The Indian Space Research Organisation (ISRO) welcomed the New Year with the successful launch of the X-Ray Polarimeter Satellite (XPoSAT). The PSLV-C58 rocket, carrying the XPoSAT and 10 other satellites, was launched from Sriharikota.
This satellite is poised to unveil the mysteries of cosmic structures such as black holes. XPoSAT will focus on studying the brightest stars, and the mission is expected to have a lifespan of approximately five years. It was launched using the Polar Satellite Launch Vehicle (PSLV).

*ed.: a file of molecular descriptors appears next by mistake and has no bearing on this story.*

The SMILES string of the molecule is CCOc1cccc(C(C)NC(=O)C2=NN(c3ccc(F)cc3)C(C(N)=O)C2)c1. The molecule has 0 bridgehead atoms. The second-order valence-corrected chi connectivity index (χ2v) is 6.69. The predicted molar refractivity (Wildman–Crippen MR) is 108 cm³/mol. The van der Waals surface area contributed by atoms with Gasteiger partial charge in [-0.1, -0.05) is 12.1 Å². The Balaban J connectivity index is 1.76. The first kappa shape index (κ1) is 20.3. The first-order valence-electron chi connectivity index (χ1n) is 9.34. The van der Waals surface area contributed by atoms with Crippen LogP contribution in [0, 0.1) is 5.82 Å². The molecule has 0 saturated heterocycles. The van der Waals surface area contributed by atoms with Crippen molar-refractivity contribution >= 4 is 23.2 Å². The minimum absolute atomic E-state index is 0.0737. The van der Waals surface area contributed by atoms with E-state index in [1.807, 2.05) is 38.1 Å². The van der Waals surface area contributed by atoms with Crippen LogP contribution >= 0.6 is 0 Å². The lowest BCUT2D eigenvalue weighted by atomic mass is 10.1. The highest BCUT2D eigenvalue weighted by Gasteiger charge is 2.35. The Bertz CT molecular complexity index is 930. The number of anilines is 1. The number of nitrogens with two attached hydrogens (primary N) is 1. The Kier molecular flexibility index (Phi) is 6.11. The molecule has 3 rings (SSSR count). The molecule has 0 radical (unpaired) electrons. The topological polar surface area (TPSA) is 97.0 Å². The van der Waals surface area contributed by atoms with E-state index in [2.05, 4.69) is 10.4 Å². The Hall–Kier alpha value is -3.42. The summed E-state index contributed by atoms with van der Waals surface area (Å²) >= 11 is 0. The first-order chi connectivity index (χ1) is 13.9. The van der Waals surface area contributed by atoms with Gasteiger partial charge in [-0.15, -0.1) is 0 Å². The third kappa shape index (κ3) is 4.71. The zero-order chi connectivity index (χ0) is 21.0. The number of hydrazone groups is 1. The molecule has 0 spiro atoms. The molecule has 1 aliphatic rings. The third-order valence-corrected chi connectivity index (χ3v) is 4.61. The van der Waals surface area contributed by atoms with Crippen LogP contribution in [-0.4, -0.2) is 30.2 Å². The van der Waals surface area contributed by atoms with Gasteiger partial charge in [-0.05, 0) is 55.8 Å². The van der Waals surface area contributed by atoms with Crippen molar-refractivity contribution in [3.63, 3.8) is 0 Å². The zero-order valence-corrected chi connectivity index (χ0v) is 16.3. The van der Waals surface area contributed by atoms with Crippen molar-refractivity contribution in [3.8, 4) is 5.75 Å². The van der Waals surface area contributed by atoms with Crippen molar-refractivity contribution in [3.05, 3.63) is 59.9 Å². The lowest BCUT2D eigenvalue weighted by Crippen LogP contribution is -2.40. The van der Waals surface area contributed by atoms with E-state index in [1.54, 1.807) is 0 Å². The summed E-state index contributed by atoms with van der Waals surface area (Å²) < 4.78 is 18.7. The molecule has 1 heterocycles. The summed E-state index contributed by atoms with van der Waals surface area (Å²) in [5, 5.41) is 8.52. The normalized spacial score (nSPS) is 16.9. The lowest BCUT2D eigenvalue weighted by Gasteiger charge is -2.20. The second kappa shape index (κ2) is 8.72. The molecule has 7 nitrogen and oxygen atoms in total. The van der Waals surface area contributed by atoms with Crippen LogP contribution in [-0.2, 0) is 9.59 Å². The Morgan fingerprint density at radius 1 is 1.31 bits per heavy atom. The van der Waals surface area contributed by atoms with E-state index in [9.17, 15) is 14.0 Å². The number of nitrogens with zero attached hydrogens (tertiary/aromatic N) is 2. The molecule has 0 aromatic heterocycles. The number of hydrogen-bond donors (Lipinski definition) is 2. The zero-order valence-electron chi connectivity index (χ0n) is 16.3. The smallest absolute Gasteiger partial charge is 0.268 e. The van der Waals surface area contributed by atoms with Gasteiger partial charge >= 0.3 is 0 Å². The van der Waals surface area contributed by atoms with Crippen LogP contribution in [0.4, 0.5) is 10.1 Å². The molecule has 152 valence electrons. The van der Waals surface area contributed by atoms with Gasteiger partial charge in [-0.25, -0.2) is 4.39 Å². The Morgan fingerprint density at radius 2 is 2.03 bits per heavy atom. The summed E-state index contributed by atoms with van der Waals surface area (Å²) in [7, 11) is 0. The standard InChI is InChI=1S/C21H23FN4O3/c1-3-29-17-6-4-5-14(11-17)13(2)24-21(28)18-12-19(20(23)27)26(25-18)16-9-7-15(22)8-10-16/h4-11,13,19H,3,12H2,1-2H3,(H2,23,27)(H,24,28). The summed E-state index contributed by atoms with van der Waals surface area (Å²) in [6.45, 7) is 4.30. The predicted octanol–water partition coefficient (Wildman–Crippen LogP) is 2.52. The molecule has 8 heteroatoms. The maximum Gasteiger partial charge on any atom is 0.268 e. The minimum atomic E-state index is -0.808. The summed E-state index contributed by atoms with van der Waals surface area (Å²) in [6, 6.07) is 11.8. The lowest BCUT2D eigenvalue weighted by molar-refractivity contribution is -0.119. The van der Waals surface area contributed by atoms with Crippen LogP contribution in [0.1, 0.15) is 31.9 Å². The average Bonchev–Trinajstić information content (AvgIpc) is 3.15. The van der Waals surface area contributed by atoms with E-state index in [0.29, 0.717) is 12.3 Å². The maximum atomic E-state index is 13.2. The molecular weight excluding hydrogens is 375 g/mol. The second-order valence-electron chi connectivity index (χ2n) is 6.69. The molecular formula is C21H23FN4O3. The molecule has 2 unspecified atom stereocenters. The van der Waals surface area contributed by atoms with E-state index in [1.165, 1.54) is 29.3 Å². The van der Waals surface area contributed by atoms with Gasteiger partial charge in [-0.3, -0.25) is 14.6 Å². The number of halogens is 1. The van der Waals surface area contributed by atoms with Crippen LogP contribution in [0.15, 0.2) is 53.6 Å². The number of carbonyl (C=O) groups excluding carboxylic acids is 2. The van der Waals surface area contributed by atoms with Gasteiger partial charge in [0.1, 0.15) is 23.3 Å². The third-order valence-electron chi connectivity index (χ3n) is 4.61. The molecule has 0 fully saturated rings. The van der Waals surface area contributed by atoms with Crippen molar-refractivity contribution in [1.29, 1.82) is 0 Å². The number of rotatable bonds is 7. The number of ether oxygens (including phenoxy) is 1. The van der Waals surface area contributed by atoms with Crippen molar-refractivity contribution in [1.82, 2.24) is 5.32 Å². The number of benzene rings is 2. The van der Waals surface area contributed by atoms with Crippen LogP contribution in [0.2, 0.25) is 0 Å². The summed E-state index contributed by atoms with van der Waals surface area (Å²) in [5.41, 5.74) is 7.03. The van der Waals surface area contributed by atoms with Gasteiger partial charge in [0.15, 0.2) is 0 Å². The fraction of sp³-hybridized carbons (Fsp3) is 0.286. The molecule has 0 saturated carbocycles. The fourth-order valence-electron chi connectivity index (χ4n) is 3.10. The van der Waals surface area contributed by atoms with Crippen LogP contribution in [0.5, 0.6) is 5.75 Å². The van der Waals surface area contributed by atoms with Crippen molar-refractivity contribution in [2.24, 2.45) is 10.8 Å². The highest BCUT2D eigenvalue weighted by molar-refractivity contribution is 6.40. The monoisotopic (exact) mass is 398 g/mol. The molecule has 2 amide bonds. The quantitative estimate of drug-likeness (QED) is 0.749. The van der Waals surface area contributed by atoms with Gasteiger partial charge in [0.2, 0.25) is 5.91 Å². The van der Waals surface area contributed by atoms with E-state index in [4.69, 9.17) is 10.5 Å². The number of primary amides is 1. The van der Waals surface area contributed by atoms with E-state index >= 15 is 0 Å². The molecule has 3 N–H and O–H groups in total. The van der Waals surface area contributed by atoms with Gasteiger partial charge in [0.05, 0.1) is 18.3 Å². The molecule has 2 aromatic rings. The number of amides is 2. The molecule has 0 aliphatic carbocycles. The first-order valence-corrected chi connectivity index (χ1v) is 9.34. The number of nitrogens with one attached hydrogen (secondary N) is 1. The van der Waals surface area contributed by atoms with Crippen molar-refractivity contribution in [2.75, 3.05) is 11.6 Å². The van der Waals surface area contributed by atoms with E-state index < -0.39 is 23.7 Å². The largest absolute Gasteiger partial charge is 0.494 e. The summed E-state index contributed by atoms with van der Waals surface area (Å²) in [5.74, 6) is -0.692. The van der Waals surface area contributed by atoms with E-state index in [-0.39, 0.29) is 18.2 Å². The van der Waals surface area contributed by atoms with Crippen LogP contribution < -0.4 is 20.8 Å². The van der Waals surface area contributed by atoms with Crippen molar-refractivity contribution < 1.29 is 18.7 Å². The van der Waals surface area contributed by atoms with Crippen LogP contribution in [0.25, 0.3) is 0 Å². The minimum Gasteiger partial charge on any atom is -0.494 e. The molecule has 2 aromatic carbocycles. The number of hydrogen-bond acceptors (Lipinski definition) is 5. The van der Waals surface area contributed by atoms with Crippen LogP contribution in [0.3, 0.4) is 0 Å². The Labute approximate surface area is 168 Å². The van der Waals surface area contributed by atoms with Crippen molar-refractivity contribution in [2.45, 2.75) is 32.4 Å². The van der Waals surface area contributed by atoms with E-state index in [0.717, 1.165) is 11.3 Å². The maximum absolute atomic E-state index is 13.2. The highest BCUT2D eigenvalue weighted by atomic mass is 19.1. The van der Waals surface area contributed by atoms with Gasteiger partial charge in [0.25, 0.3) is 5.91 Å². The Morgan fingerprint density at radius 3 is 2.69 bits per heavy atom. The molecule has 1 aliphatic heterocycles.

After the successful accomplishment of a Moon mission earlier this year, India has kicked off an ambitious campaign in 2024 to delve deeper into the cosmos and unravel one of its most enduring mysteries — black holes.
India has become the second country in the world to launch an Advanced Astronomy Observatory, dedicated to the study of black holes and neutron stars.
In less than a year, India has launched its third mission aimed at unraveling the mysteries of the cosmos. The first historic mission, Chandrayaan-3, was launched on July 14, 2023, followed by the Aditya-L1 mission on September 2, 2023. The latest addition to this series, the XPoSAT mission, was successfully launched today. The XPoSAT mission marks the 60th flight of the Polar Satellite Launch Vehicle (PSLV).
Apart from carrying the 469-kilogram XPoSAT, the 44-meter-long, 260-ton rocket has embarked on its journey with 10 experiments onboard.